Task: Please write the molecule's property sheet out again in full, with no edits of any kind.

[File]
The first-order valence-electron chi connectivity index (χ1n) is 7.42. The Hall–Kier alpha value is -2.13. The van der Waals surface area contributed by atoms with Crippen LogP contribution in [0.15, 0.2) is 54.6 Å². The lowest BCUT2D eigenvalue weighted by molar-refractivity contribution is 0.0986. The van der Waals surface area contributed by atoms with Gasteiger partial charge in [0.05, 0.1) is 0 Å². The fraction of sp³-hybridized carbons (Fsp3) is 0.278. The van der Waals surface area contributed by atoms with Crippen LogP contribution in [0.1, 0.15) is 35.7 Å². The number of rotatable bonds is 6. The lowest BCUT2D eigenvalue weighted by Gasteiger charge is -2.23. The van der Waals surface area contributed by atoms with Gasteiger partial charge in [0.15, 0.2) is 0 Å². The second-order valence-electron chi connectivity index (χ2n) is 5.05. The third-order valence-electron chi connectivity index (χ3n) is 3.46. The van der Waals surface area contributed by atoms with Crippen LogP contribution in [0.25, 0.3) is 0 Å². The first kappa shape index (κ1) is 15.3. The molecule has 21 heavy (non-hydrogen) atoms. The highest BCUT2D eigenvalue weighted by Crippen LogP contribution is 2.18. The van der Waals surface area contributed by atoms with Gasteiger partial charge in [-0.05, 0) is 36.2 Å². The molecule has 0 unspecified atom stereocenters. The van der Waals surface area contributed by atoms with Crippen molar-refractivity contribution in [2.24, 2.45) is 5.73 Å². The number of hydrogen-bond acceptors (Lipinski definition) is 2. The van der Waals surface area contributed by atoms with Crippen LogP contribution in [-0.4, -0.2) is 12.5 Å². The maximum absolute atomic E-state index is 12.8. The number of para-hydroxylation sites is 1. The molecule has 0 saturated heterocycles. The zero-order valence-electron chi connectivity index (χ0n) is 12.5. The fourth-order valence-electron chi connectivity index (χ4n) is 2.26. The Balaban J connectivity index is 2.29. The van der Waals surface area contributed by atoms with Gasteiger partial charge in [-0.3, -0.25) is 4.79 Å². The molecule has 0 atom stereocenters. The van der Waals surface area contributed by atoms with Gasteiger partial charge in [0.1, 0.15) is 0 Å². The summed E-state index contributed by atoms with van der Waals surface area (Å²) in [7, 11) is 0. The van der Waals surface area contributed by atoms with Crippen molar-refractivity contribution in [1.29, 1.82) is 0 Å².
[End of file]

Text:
The first-order valence-electron chi connectivity index (χ1n) is 7.42. The Hall–Kier alpha value is -2.13. The van der Waals surface area contributed by atoms with Crippen LogP contribution in [0.15, 0.2) is 54.6 Å². The lowest BCUT2D eigenvalue weighted by molar-refractivity contribution is 0.0986. The van der Waals surface area contributed by atoms with Gasteiger partial charge in [0.05, 0.1) is 0 Å². The fraction of sp³-hybridized carbons (Fsp3) is 0.278. The van der Waals surface area contributed by atoms with Crippen LogP contribution in [0.1, 0.15) is 35.7 Å². The number of rotatable bonds is 6. The lowest BCUT2D eigenvalue weighted by Gasteiger charge is -2.23. The van der Waals surface area contributed by atoms with Gasteiger partial charge in [0.15, 0.2) is 0 Å². The second-order valence-electron chi connectivity index (χ2n) is 5.05. The third-order valence-electron chi connectivity index (χ3n) is 3.46. The van der Waals surface area contributed by atoms with Crippen LogP contribution in [0.25, 0.3) is 0 Å². The first kappa shape index (κ1) is 15.3. The molecule has 21 heavy (non-hydrogen) atoms. The highest BCUT2D eigenvalue weighted by Crippen LogP contribution is 2.18. The van der Waals surface area contributed by atoms with Gasteiger partial charge in [-0.05, 0) is 36.2 Å². The molecule has 0 unspecified atom stereocenters. The van der Waals surface area contributed by atoms with Crippen molar-refractivity contribution in [2.24, 2.45) is 5.73 Å². The number of hydrogen-bond acceptors (Lipinski definition) is 2. The van der Waals surface area contributed by atoms with Crippen LogP contribution in [-0.4, -0.2) is 12.5 Å². The maximum absolute atomic E-state index is 12.8. The number of para-hydroxylation sites is 1. The molecule has 0 saturated heterocycles. The zero-order valence-electron chi connectivity index (χ0n) is 12.5. The fourth-order valence-electron chi connectivity index (χ4n) is 2.26. The Balaban J connectivity index is 2.29. The van der Waals surface area contributed by atoms with Gasteiger partial charge in [-0.3, -0.25) is 4.79 Å². The molecule has 0 atom stereocenters. The van der Waals surface area contributed by atoms with Gasteiger partial charge in [0.1, 0.15) is 0 Å². The summed E-state index contributed by atoms with van der Waals surface area (Å²) in [7, 11) is 0. The van der Waals surface area contributed by atoms with Crippen molar-refractivity contribution in [1.29, 1.82) is 0 Å².